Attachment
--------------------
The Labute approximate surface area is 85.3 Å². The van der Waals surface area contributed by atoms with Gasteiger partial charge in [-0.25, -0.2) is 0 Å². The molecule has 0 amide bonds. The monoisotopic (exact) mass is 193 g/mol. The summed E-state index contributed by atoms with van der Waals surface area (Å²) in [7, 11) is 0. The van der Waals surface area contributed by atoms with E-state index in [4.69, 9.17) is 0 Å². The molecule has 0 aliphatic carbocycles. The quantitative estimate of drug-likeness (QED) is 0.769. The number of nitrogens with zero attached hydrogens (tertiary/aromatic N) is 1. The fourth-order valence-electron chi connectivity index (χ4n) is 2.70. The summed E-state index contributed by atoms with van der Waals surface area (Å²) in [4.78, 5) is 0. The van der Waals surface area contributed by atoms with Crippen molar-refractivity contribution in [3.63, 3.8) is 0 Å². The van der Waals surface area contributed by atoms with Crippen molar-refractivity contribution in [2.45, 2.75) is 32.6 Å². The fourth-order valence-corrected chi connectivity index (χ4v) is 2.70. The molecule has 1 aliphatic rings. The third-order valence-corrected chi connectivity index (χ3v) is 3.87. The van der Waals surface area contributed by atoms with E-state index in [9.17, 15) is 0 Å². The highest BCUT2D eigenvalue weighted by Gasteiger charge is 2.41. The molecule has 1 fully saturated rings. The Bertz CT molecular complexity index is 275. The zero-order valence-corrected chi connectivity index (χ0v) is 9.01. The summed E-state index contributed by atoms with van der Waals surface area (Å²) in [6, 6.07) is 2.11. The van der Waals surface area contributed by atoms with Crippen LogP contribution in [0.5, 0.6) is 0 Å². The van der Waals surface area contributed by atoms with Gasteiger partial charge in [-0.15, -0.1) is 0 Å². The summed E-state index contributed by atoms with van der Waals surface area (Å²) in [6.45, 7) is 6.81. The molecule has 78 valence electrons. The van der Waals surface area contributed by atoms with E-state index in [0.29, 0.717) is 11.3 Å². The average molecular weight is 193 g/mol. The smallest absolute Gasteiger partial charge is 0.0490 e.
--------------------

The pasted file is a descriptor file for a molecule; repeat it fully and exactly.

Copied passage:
The Labute approximate surface area is 85.3 Å². The van der Waals surface area contributed by atoms with Gasteiger partial charge in [-0.25, -0.2) is 0 Å². The molecule has 0 amide bonds. The monoisotopic (exact) mass is 193 g/mol. The summed E-state index contributed by atoms with van der Waals surface area (Å²) in [7, 11) is 0. The van der Waals surface area contributed by atoms with E-state index in [4.69, 9.17) is 0 Å². The molecule has 0 aliphatic carbocycles. The quantitative estimate of drug-likeness (QED) is 0.769. The number of nitrogens with zero attached hydrogens (tertiary/aromatic N) is 1. The fourth-order valence-electron chi connectivity index (χ4n) is 2.70. The summed E-state index contributed by atoms with van der Waals surface area (Å²) in [4.78, 5) is 0. The van der Waals surface area contributed by atoms with Crippen molar-refractivity contribution in [3.63, 3.8) is 0 Å². The van der Waals surface area contributed by atoms with Crippen molar-refractivity contribution in [2.45, 2.75) is 32.6 Å². The fourth-order valence-corrected chi connectivity index (χ4v) is 2.70. The molecule has 1 aliphatic rings. The third-order valence-corrected chi connectivity index (χ3v) is 3.87. The van der Waals surface area contributed by atoms with E-state index in [9.17, 15) is 0 Å². The highest BCUT2D eigenvalue weighted by Gasteiger charge is 2.41. The molecule has 1 fully saturated rings. The Bertz CT molecular complexity index is 275. The zero-order valence-corrected chi connectivity index (χ0v) is 9.01. The summed E-state index contributed by atoms with van der Waals surface area (Å²) in [6, 6.07) is 2.11. The van der Waals surface area contributed by atoms with Crippen LogP contribution in [0.5, 0.6) is 0 Å². The van der Waals surface area contributed by atoms with Gasteiger partial charge in [-0.15, -0.1) is 0 Å². The summed E-state index contributed by atoms with van der Waals surface area (Å²) in [6.45, 7) is 6.81. The molecule has 78 valence electrons. The van der Waals surface area contributed by atoms with E-state index in [0.29, 0.717) is 11.3 Å². The average molecular weight is 193 g/mol. The smallest absolute Gasteiger partial charge is 0.0490 e.